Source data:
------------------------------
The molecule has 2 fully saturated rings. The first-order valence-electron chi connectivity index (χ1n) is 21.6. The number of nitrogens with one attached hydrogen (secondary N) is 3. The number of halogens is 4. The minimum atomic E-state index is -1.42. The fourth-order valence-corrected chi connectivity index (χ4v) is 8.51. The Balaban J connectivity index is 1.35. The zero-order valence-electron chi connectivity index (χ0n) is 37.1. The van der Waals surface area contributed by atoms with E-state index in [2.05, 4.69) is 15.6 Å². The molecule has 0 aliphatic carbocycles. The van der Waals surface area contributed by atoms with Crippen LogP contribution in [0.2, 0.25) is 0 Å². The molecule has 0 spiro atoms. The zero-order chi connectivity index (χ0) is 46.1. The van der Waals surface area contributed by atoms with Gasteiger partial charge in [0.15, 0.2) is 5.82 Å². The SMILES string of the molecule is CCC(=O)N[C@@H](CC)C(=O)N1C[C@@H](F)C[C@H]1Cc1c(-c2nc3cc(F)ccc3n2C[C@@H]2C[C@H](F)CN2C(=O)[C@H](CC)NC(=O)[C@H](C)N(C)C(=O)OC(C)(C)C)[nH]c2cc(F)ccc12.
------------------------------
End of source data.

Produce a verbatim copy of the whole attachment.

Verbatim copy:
The molecule has 2 fully saturated rings. The first-order valence-electron chi connectivity index (χ1n) is 21.6. The number of nitrogens with one attached hydrogen (secondary N) is 3. The number of halogens is 4. The minimum atomic E-state index is -1.42. The fourth-order valence-corrected chi connectivity index (χ4v) is 8.51. The Balaban J connectivity index is 1.35. The zero-order valence-electron chi connectivity index (χ0n) is 37.1. The van der Waals surface area contributed by atoms with E-state index in [2.05, 4.69) is 15.6 Å². The molecule has 0 aliphatic carbocycles. The van der Waals surface area contributed by atoms with Crippen LogP contribution in [0.2, 0.25) is 0 Å². The molecule has 0 spiro atoms. The zero-order chi connectivity index (χ0) is 46.1. The van der Waals surface area contributed by atoms with Gasteiger partial charge in [0.15, 0.2) is 5.82 Å². The SMILES string of the molecule is CCC(=O)N[C@@H](CC)C(=O)N1C[C@@H](F)C[C@H]1Cc1c(-c2nc3cc(F)ccc3n2C[C@@H]2C[C@H](F)CN2C(=O)[C@H](CC)NC(=O)[C@H](C)N(C)C(=O)OC(C)(C)C)[nH]c2cc(F)ccc12.